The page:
Dog breaking = getting livestock used to responding properly to a dog herding them
Responding properly means turning and moving in the opposite direction of the dog without challenging the dog or running headlong into a fence.
Our ducks grow up around the dogs, so dog breaking just comes naturally as they grow up. Our sheep came to us from a farm that uses Corgis on a daily basis so no problem there. The goats, on the other hand, are a problem.
You see, a few days before we got our goaty gals their previous owner's pack of wild dachshunds (yes you read that right) got loose in his yard and killed all his chickens right in front of them. I suspect the dogs got a few chomps in on the goats as well as our girls came to us with a few dachshunds level scabby spots under their chests and stomachs.
When they finally came here, they were terrified of our pups. They would literally start quivering when the dogs would bark or come into view. This was a major problem since their pen opens into our backyard a.k.a. doggy play area.
The first step was just getting them used to the presence of the dogs. We put an xpen up as a buffer so that the dogs couldn't gawk at the newest additions thru the fence and right in their faces. After the goats got comfortable enough not to tense at every canine sound or movement, the xpen got taken down.
Next I tried bringing Sonny, the least intimidating of our shelties, in the pen with the girls just to get them used to him being around. The first time I brought him in, the girls actually walked up and sniffed him. Good progress.
We did this a few times until Jenni tried to headbutt Sonny while he was not looking. Ok, a little too comfortable there.
The next step was to get them started on learning to be herded. I put a leash on Sonny, brought him into their pen and had him walk up to their heads. The idea is that the goats learn to turn and walk away from the pressure of the dog. Heads turn and you call off the dog. It's a very simple first exercise. Dog walks up, goats turn away, dog gets called off. Rinse and repeat.
At this point, I made sure I had something to use as a stock stick in my hands. If you have ever watched anyone herding, they almost always carry a stick or a cane. This is not to beat the dog (despite what some people think), it is to help you communicate more clearly to dog and stock and more importantly, it's there to back up your pup against misbehaving creatures that are at the very least twice his size.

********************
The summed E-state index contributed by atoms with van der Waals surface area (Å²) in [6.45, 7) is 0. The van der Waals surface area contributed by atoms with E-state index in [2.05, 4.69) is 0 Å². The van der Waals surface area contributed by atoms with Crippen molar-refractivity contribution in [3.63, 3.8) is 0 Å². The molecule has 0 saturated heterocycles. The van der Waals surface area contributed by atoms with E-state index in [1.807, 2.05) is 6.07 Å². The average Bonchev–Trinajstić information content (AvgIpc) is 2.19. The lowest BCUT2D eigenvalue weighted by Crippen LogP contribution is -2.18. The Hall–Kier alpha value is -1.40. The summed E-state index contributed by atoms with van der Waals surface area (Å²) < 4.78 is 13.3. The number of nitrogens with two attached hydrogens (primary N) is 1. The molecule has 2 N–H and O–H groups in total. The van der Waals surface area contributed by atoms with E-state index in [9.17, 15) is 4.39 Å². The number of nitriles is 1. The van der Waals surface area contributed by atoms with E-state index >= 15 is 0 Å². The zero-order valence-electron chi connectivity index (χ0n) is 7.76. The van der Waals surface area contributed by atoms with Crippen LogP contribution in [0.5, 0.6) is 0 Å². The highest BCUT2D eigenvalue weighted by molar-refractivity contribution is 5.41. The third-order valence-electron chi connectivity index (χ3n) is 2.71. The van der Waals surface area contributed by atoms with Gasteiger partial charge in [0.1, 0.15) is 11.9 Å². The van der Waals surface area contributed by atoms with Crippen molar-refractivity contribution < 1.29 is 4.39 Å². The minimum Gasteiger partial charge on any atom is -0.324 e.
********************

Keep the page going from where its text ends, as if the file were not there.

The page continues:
If a goat didn't turn away or started to look like it was challenging my sweet and not very pushy Sonny, they got a light swat with the stick. Goats are smart creatures. It doesn't take them long to catch on.
Tonight was the first time we would try herding them in the yard instead of in their pen. I brought out Nova first.
Nova spent a few years living and working on a small farm before she came to us, so I figured she would be a step up from Sonny in presence and pressure. Not so. Nova just ran in circles and barked at the goats. This does nothing to win the respect of the livestock. When I saw them starting to turn and challenge her (remember, our goats have horns!), I decided it was time to bring out the big guns.
Luna is 28 pounds of drive and guts. She has never balked at a challenge. When she walks out in a field, the livestock generally stand up and salute. With a leash on her to keep her from getting out of hand, we walked up on the goats. They challenged, they got a swat from me and a hard look from Lu. After that, it was like they'd been worked all their lives. We walked them across the yard and back again a few times.
Big Onion was hanging out at the halfway point handing out oats. It's another simple lesson for the goats - dog chases you, you find human, dog stops chasing, and you get wonderful things from human.
The gals are far from ready to put out in the field, but at least I think we are all heading in the right direction.